After a few years of turmoil, Cairo is back. And honestly, now might be the best time to go, before the crowds (of tourists) return … because trust me, the crowds of locals aren’t going anywhere.
Cairo is a madhouse, but in the best kind of way. There’s not a single stoplight in the city, and yet somehow, it all holds together – chaotically, oftentimes maddeningly, but it does. The pollution is intense, the slums that multiplied during years of instability are disconcerting, and the random burro-drawn cart in the middle of a freeway is amusing, but the city charms you, almost in spite of itself. Wander the shaded streets of the island Zamalek, where diplomats and artists used to (and still) live; if you’re thirsty, pop into one of the many cafes for a coffee. Or take a walk through the charming colonial suburb of Heliopolis, its old administrative buildings now full of shops and cafes, bakeries and eateries. If you search hard enough, you’ll find some truly splendid and atmospheric rooftop bars, like something out of a film noir.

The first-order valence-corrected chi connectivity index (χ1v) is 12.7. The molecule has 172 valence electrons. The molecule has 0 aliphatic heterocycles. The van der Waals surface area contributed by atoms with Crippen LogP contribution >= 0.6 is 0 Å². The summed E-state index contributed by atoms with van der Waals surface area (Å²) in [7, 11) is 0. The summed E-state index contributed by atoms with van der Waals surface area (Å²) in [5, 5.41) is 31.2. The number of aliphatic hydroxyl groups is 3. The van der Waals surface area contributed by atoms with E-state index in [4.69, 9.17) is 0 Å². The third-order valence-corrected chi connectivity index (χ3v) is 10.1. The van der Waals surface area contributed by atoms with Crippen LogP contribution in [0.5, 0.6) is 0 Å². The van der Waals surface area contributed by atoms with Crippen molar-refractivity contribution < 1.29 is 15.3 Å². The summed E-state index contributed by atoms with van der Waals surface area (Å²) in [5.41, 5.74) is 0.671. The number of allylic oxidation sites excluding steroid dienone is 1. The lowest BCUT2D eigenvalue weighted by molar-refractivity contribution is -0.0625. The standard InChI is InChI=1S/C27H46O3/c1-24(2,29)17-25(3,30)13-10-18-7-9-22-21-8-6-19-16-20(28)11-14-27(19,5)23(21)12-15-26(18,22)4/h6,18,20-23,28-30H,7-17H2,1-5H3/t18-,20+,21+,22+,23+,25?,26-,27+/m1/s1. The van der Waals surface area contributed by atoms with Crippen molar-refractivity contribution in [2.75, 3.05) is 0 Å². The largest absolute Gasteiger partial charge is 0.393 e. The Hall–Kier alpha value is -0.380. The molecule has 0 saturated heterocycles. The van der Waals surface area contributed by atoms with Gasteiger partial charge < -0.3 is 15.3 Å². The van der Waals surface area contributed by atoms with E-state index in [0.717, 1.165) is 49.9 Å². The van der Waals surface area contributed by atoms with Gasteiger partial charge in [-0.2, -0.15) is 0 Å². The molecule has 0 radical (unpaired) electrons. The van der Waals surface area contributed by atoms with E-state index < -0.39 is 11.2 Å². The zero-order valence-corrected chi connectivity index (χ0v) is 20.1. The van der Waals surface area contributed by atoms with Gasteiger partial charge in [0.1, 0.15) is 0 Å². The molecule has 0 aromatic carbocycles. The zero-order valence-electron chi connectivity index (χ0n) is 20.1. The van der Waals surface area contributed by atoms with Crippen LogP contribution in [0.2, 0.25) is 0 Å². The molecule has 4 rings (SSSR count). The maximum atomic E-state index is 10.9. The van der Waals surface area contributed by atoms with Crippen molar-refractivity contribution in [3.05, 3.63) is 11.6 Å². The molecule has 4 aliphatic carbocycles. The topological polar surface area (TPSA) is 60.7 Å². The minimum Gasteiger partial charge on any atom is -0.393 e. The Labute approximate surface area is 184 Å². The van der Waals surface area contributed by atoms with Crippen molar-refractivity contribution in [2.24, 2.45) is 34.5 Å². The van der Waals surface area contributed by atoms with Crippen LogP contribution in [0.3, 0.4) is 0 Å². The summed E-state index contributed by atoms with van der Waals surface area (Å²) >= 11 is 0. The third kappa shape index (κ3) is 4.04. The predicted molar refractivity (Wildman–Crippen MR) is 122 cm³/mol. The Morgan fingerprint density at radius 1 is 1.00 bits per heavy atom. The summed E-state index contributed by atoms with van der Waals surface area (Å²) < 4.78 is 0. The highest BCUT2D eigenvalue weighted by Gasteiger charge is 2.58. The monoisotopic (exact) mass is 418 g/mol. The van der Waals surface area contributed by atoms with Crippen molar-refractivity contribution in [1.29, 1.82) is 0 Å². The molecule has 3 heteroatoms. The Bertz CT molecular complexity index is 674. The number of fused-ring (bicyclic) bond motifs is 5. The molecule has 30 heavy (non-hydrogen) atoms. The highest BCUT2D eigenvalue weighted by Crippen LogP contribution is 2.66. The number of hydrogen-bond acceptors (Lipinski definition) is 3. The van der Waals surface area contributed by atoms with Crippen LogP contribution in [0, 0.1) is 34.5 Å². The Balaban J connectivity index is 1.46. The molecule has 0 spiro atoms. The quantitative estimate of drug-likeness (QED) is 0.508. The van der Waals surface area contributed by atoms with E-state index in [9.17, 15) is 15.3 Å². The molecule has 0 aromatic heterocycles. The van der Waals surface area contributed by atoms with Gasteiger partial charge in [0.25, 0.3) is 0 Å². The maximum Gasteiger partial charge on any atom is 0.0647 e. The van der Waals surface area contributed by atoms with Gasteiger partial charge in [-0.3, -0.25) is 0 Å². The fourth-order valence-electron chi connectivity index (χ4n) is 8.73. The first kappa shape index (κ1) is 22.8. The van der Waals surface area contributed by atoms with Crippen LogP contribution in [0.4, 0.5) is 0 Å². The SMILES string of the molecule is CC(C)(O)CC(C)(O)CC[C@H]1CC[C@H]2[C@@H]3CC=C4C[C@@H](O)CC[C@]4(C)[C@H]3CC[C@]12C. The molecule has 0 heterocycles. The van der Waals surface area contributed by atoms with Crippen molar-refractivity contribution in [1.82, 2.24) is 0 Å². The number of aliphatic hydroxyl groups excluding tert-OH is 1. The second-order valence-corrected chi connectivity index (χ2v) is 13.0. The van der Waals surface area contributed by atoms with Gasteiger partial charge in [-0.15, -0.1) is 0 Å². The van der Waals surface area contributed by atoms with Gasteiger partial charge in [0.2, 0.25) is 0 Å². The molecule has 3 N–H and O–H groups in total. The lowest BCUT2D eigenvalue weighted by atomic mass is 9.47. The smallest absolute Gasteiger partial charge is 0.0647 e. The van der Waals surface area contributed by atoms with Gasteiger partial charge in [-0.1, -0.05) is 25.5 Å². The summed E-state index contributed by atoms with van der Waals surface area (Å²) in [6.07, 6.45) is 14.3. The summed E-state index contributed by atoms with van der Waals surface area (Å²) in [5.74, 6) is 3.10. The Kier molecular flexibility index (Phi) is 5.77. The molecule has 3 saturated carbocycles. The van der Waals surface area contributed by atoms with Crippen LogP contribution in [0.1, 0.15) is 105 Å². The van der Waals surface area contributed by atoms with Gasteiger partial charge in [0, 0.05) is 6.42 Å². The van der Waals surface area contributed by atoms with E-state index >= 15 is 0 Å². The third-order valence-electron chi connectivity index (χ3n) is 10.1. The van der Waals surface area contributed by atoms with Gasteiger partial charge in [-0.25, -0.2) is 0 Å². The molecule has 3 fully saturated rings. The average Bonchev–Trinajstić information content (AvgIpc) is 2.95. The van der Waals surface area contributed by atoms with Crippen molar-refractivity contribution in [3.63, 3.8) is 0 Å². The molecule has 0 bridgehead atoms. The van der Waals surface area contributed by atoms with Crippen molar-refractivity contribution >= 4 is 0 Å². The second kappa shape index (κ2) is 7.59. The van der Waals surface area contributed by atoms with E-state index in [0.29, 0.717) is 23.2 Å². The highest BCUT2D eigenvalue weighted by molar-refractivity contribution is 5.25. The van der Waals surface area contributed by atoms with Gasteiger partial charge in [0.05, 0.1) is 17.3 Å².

Of course, most people come to Cairo for the history, and there’s plenty of it. The Egyptian museum is a delight, but the real stars, naturally, are the pyramids. There might be no better time to visit than now. As tourists haven’t yet returned – mainly due to events in Sinai, quite a ways from the heart of Cairo – the pyramids are nearly vacant of tourists. If you arrive early enough, it’s possible to feel like an early explorer, standing alone with the extraordinary monoliths at the edge of the desert. It’s a once in a lifetime opportunity.
Cairo is a crazy, sprawling mess of a city, but this is its appeal. The people are generous (expect lots of free tea!), the architecture is gorgeous (oftentimes covered in elaborate graffiti), and the food is beyond delicious (kosheri is both an Egyptian and personal favorite). After some uncertain years, Cairo’s back.